Home brewed coffee. Doctors say it could be dangerous to dose a young child with that much caffeine, but Christie Haskell, mother of 7 year old Rowan, swears it works. It has the mommy blogs buzzing.
Christie Haskell says her seven-year-old son Rowan was having trouble at home and school. "Not being able to keep his hand to himself. Talking when he's not supposed to talk. And at home, there was a lot of just, hyperactivity, lack of concentration, ability to concentrate, when he needed to."
She has not gotten an official diagnosis, but Haskell believes Rowan has Attention Deficit Hyperactivity Disorder, or ADHD. She wanted to avoid the side effects of traditional drugs like Ritalin, so, she went online and found a natural, but controversial, treatment.
Twice a day little Rowan gets a four ounce Cup O' Joe. "It tastes good. And it calms me down." Rather than making him jittery his mom says coffee has the opposite effect.
"He doesn't overreact if we ask him to pick up Legos, rather than screaming and throwing himself on the floor. And, if we ask him to sit down and do homework he can actually do it."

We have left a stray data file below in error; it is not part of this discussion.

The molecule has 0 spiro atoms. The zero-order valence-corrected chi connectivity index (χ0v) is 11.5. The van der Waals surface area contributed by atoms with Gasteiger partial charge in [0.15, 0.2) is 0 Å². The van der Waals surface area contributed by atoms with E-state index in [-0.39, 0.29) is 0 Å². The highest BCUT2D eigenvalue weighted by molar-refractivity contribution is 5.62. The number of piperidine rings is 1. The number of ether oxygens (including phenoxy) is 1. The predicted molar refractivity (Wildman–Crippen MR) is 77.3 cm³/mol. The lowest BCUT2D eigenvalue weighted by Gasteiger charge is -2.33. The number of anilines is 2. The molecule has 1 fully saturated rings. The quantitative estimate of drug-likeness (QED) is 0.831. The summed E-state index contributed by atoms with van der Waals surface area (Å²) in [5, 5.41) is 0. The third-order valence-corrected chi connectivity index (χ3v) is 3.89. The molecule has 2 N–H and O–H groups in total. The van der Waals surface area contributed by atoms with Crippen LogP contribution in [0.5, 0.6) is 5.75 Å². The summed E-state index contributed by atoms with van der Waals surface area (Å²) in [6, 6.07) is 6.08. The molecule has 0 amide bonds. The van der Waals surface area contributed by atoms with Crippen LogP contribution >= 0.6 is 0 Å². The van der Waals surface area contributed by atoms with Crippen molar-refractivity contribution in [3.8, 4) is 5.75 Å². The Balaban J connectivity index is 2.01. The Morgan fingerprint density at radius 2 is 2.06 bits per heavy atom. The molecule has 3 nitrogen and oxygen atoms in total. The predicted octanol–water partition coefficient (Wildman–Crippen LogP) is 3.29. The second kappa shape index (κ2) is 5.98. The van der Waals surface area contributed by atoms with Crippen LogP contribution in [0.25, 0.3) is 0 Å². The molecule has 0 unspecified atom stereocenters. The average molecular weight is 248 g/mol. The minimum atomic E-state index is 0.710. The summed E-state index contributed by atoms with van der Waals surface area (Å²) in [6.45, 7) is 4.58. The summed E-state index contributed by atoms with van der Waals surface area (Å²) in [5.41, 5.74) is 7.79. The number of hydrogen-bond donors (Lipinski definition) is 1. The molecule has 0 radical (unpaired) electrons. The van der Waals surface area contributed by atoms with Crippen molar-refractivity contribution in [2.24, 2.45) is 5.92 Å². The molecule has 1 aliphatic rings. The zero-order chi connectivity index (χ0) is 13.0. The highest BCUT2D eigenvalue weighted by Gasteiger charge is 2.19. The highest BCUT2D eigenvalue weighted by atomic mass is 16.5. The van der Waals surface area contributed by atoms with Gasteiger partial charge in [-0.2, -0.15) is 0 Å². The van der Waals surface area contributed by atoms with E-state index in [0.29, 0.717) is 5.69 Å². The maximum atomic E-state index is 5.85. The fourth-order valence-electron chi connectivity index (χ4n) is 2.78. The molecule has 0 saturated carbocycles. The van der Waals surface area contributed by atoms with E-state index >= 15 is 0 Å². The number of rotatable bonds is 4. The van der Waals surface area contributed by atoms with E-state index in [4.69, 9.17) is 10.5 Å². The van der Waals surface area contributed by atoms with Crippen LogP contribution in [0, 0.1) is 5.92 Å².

Plenty of parents claim similar success. But experts say there's no proof it works. And coffee may be doing more harm than good. Potentially dangerous side effects of caffeine in children are well documented including a higher heart rate higher blood pressure and headaches.
"Caffeine is not the answer for real bonafied ADHD," said Dr. David Rosenberg, Chief of Child Psychiatry at Children's Hospital of Michigan. "I don't want parents to be diluted into a false sense of security that if I just go to the local Starbucks I'm going to cure my son or daughter's ADHD."
Doctors warn parents to be wary of unproven treatments they learn about from "Doctor Google."
"A lot of children get into trouble by treatments that are just designed by parents who find stuff on the Internet," said Dr. Richard Besser.
When asked, "How can she be sure you're not solving one problem and creating several more serious medical issues?," Haskell said, "Well, I can't entirely."
Before casting stones Haskell urges skeptics to try it, but know the risks first.